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J Biol Chem. 1998 May 29;273(22):13669-74.

The Rho-deamidating cytotoxic necrotizing factor 1 from Escherichia coli possesses transglutaminase activity. Cysteine 866 and histidine 881 are essential for enzyme activity.

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  • 1Institut für Pharmakologie und Toxikologie, Albert-Ludwigs-Universität Freiburg, Hermann-Herder-Strasse 5, D-79104 Freiburg, Federal Republic of Germany.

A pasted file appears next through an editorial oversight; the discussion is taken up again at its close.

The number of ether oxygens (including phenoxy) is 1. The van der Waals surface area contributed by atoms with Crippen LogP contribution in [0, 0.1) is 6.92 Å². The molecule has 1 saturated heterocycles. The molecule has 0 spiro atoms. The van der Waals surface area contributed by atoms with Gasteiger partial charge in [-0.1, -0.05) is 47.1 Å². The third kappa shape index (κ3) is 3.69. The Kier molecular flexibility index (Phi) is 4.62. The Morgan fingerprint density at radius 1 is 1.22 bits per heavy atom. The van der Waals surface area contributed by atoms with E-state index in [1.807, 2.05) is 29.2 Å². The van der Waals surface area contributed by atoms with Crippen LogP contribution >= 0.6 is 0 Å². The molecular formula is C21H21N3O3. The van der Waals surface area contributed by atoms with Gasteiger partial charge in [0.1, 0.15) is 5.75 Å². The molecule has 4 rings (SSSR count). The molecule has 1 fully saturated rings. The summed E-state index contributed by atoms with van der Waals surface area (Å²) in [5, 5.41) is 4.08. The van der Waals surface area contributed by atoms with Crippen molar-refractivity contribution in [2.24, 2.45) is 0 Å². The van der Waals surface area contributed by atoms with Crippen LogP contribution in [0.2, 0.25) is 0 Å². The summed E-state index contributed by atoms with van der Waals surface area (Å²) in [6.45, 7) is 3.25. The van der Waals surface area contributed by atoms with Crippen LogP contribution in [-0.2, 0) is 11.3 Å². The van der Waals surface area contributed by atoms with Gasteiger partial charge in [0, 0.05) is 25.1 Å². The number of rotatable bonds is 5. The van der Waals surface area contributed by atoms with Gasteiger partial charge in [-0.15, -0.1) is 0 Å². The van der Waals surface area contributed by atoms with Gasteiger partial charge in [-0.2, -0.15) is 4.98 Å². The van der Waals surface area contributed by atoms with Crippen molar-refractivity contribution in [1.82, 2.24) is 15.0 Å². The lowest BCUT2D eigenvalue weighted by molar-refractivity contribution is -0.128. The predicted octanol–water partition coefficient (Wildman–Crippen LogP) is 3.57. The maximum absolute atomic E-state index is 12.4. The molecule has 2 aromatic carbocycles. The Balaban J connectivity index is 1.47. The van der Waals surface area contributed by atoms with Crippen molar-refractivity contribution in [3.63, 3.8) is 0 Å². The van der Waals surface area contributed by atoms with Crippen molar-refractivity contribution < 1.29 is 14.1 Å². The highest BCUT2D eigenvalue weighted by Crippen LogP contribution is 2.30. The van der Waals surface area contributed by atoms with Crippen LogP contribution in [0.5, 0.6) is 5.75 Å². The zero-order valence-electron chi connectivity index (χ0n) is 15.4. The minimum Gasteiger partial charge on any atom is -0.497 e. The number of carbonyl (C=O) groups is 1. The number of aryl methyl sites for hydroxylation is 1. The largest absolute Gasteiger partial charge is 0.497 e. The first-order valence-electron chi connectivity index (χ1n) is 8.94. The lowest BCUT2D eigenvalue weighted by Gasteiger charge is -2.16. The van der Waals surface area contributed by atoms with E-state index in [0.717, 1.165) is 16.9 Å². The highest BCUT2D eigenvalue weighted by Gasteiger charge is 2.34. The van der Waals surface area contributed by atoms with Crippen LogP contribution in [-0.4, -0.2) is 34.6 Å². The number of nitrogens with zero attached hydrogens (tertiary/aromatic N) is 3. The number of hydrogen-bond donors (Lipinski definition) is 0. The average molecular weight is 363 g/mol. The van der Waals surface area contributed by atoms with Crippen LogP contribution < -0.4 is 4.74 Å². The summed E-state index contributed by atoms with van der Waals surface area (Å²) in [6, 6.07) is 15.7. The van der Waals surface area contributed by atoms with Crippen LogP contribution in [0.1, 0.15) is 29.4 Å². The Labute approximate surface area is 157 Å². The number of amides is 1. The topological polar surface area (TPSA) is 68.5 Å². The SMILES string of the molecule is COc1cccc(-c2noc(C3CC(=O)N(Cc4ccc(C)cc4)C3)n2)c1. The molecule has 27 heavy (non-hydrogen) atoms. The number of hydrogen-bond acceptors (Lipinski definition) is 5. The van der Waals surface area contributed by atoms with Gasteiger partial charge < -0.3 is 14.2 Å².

Recently, it has been reported that cytotoxic necrotizing factor 1 (CNF1) from Escherichia coli induces formation of stress fibers by deamidation of glutamine 63 of RhoA (Schmidt, G., Sehr, P., Wilm, M., Selzer, J., Mann, M., and Aktories, K. (1997) Nature 387, 725-729); Flatau, G., Lemichez, E., Gauthier, M., Chardin, P., Paris, S., Fiorentini, C., and Boquet, P. (1997) Nature 387, 729-733). By using mass spectrometric analysis, we show now that the toxin transfers ethylenediamine, putrescine, and dansylcadaverine specifically onto glutamine 63 of RhoA. RhoA was also a substrate for guinea pig liver transglutaminase, which modified not only glutamine 63, but also glutamine residues at positions 52 and 136. Treatment of the fully active N-terminal fragment of CNF1 (amino acid residues 709-1014) with iodoacetamide inhibited both deamidation and transglutamination activities. Moreover, exchange of cysteine 866 with serine blocked the enzyme activity of the N-terminal CNF1 fragment. In addition, we identified histidine 881 to be essential for the enzyme activity of CNF1. The data indicate that CNF1 shares a catalytic dyad of cysteine and histidine residues with eukaryotic transglutaminases and cysteine proteases.

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